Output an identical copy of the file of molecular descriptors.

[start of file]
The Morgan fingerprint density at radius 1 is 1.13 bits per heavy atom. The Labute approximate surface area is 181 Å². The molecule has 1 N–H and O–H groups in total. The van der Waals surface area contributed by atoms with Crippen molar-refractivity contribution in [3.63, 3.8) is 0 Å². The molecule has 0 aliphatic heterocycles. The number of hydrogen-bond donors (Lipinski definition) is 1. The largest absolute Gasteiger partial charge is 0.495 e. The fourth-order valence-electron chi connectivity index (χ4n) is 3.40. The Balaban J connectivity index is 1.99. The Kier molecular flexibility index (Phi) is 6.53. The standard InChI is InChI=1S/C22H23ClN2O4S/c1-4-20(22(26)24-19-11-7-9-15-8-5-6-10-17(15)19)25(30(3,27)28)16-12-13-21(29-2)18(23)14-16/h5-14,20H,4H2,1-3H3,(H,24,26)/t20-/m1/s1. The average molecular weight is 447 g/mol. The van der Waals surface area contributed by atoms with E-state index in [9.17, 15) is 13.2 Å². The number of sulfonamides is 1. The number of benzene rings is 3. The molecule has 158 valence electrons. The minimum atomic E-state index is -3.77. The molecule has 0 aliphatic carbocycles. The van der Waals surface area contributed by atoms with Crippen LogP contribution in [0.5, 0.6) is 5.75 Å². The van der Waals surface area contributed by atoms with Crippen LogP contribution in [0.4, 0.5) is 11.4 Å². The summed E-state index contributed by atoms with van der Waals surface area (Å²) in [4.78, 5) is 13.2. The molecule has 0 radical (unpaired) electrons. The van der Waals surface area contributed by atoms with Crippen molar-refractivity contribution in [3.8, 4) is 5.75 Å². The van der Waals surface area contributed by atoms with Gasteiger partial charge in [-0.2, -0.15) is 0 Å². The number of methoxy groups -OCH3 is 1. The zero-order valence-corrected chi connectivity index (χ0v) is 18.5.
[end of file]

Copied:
The Morgan fingerprint density at radius 1 is 1.13 bits per heavy atom. The Labute approximate surface area is 181 Å². The molecule has 1 N–H and O–H groups in total. The van der Waals surface area contributed by atoms with Crippen molar-refractivity contribution in [3.63, 3.8) is 0 Å². The molecule has 0 aliphatic heterocycles. The number of hydrogen-bond donors (Lipinski definition) is 1. The largest absolute Gasteiger partial charge is 0.495 e. The fourth-order valence-electron chi connectivity index (χ4n) is 3.40. The Balaban J connectivity index is 1.99. The Kier molecular flexibility index (Phi) is 6.53. The standard InChI is InChI=1S/C22H23ClN2O4S/c1-4-20(22(26)24-19-11-7-9-15-8-5-6-10-17(15)19)25(30(3,27)28)16-12-13-21(29-2)18(23)14-16/h5-14,20H,4H2,1-3H3,(H,24,26)/t20-/m1/s1. The average molecular weight is 447 g/mol. The van der Waals surface area contributed by atoms with E-state index in [9.17, 15) is 13.2 Å². The number of sulfonamides is 1. The number of benzene rings is 3. The molecule has 158 valence electrons. The minimum atomic E-state index is -3.77. The molecule has 0 aliphatic carbocycles. The van der Waals surface area contributed by atoms with Crippen LogP contribution in [0.5, 0.6) is 5.75 Å². The van der Waals surface area contributed by atoms with Crippen LogP contribution in [0.4, 0.5) is 11.4 Å². The summed E-state index contributed by atoms with van der Waals surface area (Å²) in [4.78, 5) is 13.2. The molecule has 0 radical (unpaired) electrons. The van der Waals surface area contributed by atoms with Crippen molar-refractivity contribution in [3.8, 4) is 5.75 Å². The van der Waals surface area contributed by atoms with Gasteiger partial charge in [-0.2, -0.15) is 0 Å². The number of methoxy groups -OCH3 is 1. The zero-order valence-corrected chi connectivity index (χ0v) is 18.5.